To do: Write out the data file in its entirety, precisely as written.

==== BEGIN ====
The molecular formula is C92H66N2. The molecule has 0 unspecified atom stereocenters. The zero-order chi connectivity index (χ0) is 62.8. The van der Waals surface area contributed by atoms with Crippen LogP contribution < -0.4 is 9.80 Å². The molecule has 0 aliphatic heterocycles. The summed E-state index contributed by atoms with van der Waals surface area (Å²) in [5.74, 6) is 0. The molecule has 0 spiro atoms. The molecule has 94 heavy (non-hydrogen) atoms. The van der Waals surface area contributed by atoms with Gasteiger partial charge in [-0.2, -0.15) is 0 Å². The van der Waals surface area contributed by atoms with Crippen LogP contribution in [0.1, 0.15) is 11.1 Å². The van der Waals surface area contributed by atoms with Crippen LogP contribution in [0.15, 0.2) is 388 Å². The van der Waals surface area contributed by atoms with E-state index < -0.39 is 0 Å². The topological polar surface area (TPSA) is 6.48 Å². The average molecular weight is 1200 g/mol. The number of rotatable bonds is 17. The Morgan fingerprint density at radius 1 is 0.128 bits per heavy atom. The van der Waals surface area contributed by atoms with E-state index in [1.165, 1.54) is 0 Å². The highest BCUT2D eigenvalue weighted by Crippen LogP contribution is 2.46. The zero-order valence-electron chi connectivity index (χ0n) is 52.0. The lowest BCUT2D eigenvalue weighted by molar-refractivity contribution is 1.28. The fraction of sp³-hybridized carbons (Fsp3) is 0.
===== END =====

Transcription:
The molecular formula is C92H66N2. The molecule has 0 unspecified atom stereocenters. The zero-order chi connectivity index (χ0) is 62.8. The van der Waals surface area contributed by atoms with Crippen LogP contribution < -0.4 is 9.80 Å². The molecule has 0 aliphatic heterocycles. The summed E-state index contributed by atoms with van der Waals surface area (Å²) in [5.74, 6) is 0. The molecule has 0 spiro atoms. The molecule has 94 heavy (non-hydrogen) atoms. The van der Waals surface area contributed by atoms with Gasteiger partial charge in [-0.2, -0.15) is 0 Å². The van der Waals surface area contributed by atoms with Crippen LogP contribution in [0.1, 0.15) is 11.1 Å². The van der Waals surface area contributed by atoms with Crippen LogP contribution in [0.15, 0.2) is 388 Å². The van der Waals surface area contributed by atoms with E-state index < -0.39 is 0 Å². The topological polar surface area (TPSA) is 6.48 Å². The average molecular weight is 1200 g/mol. The number of rotatable bonds is 17. The Morgan fingerprint density at radius 1 is 0.128 bits per heavy atom. The van der Waals surface area contributed by atoms with E-state index in [1.165, 1.54) is 0 Å². The highest BCUT2D eigenvalue weighted by Crippen LogP contribution is 2.46. The zero-order valence-electron chi connectivity index (χ0n) is 52.0. The lowest BCUT2D eigenvalue weighted by molar-refractivity contribution is 1.28. The fraction of sp³-hybridized carbons (Fsp3) is 0.